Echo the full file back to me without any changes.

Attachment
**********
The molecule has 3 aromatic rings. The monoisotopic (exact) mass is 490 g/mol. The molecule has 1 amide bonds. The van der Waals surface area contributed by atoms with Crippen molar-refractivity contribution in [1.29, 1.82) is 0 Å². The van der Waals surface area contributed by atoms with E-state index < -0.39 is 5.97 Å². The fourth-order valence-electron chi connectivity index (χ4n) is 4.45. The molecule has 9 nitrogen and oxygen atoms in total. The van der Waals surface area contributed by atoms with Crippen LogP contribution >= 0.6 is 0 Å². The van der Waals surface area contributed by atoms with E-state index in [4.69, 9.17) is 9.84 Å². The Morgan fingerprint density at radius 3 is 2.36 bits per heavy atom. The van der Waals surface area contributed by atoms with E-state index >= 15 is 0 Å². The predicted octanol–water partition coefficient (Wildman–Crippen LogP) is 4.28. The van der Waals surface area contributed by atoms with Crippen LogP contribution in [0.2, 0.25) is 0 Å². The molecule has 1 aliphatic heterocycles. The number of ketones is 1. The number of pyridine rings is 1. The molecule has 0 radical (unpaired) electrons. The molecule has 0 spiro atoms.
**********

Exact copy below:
The molecule has 3 aromatic rings. The monoisotopic (exact) mass is 490 g/mol. The molecule has 1 amide bonds. The van der Waals surface area contributed by atoms with Crippen molar-refractivity contribution in [1.29, 1.82) is 0 Å². The van der Waals surface area contributed by atoms with E-state index < -0.39 is 5.97 Å². The fourth-order valence-electron chi connectivity index (χ4n) is 4.45. The molecule has 9 nitrogen and oxygen atoms in total. The van der Waals surface area contributed by atoms with Crippen LogP contribution >= 0.6 is 0 Å². The van der Waals surface area contributed by atoms with E-state index in [4.69, 9.17) is 9.84 Å². The Morgan fingerprint density at radius 3 is 2.36 bits per heavy atom. The van der Waals surface area contributed by atoms with E-state index >= 15 is 0 Å². The predicted octanol–water partition coefficient (Wildman–Crippen LogP) is 4.28. The van der Waals surface area contributed by atoms with Crippen LogP contribution in [0.2, 0.25) is 0 Å². The molecule has 1 aliphatic heterocycles. The number of ketones is 1. The number of pyridine rings is 1. The molecule has 0 radical (unpaired) electrons. The molecule has 0 spiro atoms.